Hospital Dr News

BMA calls on government to give doctors a 2% pay rise for 2018-2019

Doctors deserve a 2% pay rise for 2018-19.

That’s the conclusion of the BMA in its annual submission to the Review Body on Doctors and Dentists Pay.

The BMA called for a pay increase in line with inflation as represented by the Retail Price Index (RPI) plus £800, or 2% (whichever was greater).

The submission says: “Year after year of below inflation increases have equated to significant real terms cuts in doctors’ pay and the decrease in the value of sterling in the aftermath of the UK’s referendum decision to leave the European Union has increased these inflationary pressures, accelerating the decline in doctors’ living standards.”

Since 2008, the BMA said GPs had seen a 20% fall in real income, consultant income had dropped by 19% and junior doctor’s cut by 21%.

The decline in doctors’ pay had damaged the morale of frontline NHS staff and recruitment to medicine, claimed the BMA, at a time when understaffed and under-resourced hospitals and primary care services were having to manage unprecedented levels of patient demand.

Further financial changes, such as increased cost of training, rise in indemnity fees, tax on pensions and increased pensions contributions had also all damaged doctors’ remuneration.

BMA council chair Dr Chaand Nagpaul said: “Delivering a world-class health service requires a workforce that feels motivated and supported to provide the best possible care for patients.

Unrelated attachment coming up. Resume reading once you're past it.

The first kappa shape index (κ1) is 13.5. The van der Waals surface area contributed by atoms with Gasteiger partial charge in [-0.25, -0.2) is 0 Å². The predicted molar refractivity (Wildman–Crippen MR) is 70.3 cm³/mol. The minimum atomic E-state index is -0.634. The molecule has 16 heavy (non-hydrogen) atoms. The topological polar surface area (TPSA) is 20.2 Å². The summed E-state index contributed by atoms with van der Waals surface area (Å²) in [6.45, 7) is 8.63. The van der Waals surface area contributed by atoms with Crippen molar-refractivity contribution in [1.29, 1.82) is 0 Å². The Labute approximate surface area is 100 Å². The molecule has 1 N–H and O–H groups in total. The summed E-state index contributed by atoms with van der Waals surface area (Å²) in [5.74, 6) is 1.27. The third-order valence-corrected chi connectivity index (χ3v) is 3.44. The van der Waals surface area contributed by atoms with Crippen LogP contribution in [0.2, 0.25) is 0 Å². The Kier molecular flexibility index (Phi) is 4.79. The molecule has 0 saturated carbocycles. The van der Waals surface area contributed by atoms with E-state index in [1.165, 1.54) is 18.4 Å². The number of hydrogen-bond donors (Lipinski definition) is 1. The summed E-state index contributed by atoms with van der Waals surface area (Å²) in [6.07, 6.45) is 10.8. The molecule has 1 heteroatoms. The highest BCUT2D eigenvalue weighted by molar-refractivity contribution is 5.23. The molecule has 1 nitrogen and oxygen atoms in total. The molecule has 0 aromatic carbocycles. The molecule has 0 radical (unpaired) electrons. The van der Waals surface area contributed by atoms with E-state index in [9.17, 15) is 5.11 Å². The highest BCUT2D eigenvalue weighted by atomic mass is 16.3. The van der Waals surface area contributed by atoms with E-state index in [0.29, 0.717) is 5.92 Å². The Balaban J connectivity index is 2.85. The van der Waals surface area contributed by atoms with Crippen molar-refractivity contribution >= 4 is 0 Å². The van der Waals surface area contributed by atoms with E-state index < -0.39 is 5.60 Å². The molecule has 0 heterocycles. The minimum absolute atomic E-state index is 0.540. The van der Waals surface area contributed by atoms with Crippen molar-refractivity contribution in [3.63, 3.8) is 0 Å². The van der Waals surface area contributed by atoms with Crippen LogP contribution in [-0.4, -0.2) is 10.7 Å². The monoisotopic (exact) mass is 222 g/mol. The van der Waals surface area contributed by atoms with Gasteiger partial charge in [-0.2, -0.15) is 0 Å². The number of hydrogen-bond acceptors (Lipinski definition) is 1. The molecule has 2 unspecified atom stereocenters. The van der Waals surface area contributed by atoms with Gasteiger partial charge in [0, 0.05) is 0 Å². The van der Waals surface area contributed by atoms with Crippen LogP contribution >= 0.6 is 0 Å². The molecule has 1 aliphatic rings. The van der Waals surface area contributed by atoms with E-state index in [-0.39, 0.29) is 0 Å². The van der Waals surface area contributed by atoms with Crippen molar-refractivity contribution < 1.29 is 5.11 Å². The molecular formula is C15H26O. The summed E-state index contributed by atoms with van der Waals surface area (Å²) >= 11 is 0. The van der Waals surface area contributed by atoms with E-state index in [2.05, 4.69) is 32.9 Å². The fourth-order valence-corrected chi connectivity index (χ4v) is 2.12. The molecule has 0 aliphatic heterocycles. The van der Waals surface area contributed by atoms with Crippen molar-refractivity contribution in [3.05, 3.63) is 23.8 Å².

“However, all doctors have seen a significant fall in real terms pay since 2008. While the BMA understands the economic constraints facing the health service, years of real terms cuts to frontline staff pay undermines the excellent work from hardworking doctors and leaves them feeling demoralised and undervalued.

“Doctors should be treated in line with the wider economy where pay settlements run at 60% higher than the current public-sector policy cap.

“Out of the 10 pay review body occupations, doctors have seen the biggest fall in real earnings. Because of this, we are also asking the DDRB to find a way to close the gap that has emerged in doctors’ pay over the long-term. Failure to do so will only exacerbate current recruitment and retention issues facing the profession.”

The Government awarded a pay rise of 1% for 2017/2018 in England. NHS pay was frozen in 2012 and 2013, and since 2014 rises have been limited to 1%.

See the pay scales.

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